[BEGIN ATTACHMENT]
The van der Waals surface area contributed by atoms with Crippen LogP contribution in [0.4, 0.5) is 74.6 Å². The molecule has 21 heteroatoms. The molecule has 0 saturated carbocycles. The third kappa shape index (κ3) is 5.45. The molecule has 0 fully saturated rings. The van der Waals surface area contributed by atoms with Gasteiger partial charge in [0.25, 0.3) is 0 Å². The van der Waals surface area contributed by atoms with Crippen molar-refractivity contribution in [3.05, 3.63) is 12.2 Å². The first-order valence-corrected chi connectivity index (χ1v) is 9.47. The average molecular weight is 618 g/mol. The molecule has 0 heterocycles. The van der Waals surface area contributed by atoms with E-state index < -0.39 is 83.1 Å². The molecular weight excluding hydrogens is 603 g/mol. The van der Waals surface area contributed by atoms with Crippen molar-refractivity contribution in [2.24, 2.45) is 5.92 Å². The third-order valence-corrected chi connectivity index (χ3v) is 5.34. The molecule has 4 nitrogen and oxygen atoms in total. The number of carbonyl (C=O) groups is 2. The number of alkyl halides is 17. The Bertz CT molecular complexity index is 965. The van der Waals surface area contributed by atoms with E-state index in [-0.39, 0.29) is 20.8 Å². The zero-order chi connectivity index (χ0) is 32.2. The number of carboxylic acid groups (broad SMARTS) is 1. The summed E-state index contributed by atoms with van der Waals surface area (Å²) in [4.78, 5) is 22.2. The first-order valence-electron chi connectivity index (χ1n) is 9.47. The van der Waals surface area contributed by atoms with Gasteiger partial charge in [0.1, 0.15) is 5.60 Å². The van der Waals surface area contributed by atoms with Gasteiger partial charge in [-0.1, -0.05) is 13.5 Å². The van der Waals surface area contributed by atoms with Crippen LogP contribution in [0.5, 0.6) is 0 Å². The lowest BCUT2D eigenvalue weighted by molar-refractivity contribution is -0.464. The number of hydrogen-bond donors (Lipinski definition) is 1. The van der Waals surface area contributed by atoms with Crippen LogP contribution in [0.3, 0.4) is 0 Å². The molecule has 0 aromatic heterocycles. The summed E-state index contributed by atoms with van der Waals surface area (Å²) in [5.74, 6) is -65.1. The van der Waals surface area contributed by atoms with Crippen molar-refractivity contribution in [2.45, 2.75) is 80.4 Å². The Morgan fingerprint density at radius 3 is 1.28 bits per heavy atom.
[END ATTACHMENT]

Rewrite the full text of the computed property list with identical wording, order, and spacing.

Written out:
The van der Waals surface area contributed by atoms with Crippen LogP contribution in [0.4, 0.5) is 74.6 Å². The molecule has 21 heteroatoms. The molecule has 0 saturated carbocycles. The third kappa shape index (κ3) is 5.45. The molecule has 0 fully saturated rings. The van der Waals surface area contributed by atoms with Gasteiger partial charge in [0.25, 0.3) is 0 Å². The van der Waals surface area contributed by atoms with Crippen molar-refractivity contribution in [3.05, 3.63) is 12.2 Å². The first-order valence-corrected chi connectivity index (χ1v) is 9.47. The average molecular weight is 618 g/mol. The molecule has 0 heterocycles. The van der Waals surface area contributed by atoms with E-state index < -0.39 is 83.1 Å². The molecular weight excluding hydrogens is 603 g/mol. The van der Waals surface area contributed by atoms with Crippen molar-refractivity contribution in [2.24, 2.45) is 5.92 Å². The third-order valence-corrected chi connectivity index (χ3v) is 5.34. The molecule has 4 nitrogen and oxygen atoms in total. The number of carbonyl (C=O) groups is 2. The number of alkyl halides is 17. The Bertz CT molecular complexity index is 965. The van der Waals surface area contributed by atoms with E-state index in [-0.39, 0.29) is 20.8 Å². The zero-order chi connectivity index (χ0) is 32.2. The number of carboxylic acid groups (broad SMARTS) is 1. The summed E-state index contributed by atoms with van der Waals surface area (Å²) in [4.78, 5) is 22.2. The first-order valence-electron chi connectivity index (χ1n) is 9.47. The van der Waals surface area contributed by atoms with Gasteiger partial charge in [0.1, 0.15) is 5.60 Å². The van der Waals surface area contributed by atoms with Gasteiger partial charge in [-0.1, -0.05) is 13.5 Å². The van der Waals surface area contributed by atoms with Crippen LogP contribution in [0.5, 0.6) is 0 Å². The lowest BCUT2D eigenvalue weighted by molar-refractivity contribution is -0.464. The number of hydrogen-bond donors (Lipinski definition) is 1. The van der Waals surface area contributed by atoms with Crippen LogP contribution in [0.3, 0.4) is 0 Å². The molecule has 0 aromatic heterocycles. The summed E-state index contributed by atoms with van der Waals surface area (Å²) in [5.74, 6) is -65.1. The van der Waals surface area contributed by atoms with Crippen molar-refractivity contribution in [2.45, 2.75) is 80.4 Å². The Morgan fingerprint density at radius 3 is 1.28 bits per heavy atom.